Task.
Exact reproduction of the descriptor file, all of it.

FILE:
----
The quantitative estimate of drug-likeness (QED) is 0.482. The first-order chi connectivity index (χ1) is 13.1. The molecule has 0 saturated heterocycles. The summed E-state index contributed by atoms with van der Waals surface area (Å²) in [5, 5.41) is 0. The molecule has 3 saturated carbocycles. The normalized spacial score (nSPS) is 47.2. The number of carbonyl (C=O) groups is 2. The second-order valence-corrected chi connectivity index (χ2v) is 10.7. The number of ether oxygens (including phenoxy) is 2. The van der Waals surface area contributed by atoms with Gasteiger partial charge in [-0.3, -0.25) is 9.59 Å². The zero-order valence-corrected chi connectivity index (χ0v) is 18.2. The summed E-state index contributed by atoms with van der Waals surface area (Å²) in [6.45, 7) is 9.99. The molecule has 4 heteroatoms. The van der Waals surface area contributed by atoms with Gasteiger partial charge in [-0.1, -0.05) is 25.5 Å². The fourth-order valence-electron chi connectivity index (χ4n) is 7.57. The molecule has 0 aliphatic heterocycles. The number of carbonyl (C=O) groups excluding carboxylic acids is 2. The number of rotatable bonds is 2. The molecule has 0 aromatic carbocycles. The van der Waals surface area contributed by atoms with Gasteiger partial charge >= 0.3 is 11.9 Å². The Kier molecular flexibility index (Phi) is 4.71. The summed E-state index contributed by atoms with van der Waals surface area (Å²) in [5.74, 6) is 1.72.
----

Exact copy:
The quantitative estimate of drug-likeness (QED) is 0.482. The first-order chi connectivity index (χ1) is 13.1. The molecule has 0 saturated heterocycles. The summed E-state index contributed by atoms with van der Waals surface area (Å²) in [5, 5.41) is 0. The molecule has 3 saturated carbocycles. The normalized spacial score (nSPS) is 47.2. The number of carbonyl (C=O) groups is 2. The second-order valence-corrected chi connectivity index (χ2v) is 10.7. The number of ether oxygens (including phenoxy) is 2. The van der Waals surface area contributed by atoms with Gasteiger partial charge in [-0.3, -0.25) is 9.59 Å². The zero-order valence-corrected chi connectivity index (χ0v) is 18.2. The summed E-state index contributed by atoms with van der Waals surface area (Å²) in [6.45, 7) is 9.99. The molecule has 4 heteroatoms. The van der Waals surface area contributed by atoms with Gasteiger partial charge in [-0.1, -0.05) is 25.5 Å². The fourth-order valence-electron chi connectivity index (χ4n) is 7.57. The molecule has 0 aliphatic heterocycles. The number of carbonyl (C=O) groups excluding carboxylic acids is 2. The number of rotatable bonds is 2. The molecule has 0 aromatic carbocycles. The van der Waals surface area contributed by atoms with Gasteiger partial charge >= 0.3 is 11.9 Å². The Kier molecular flexibility index (Phi) is 4.71. The summed E-state index contributed by atoms with van der Waals surface area (Å²) in [5.74, 6) is 1.72.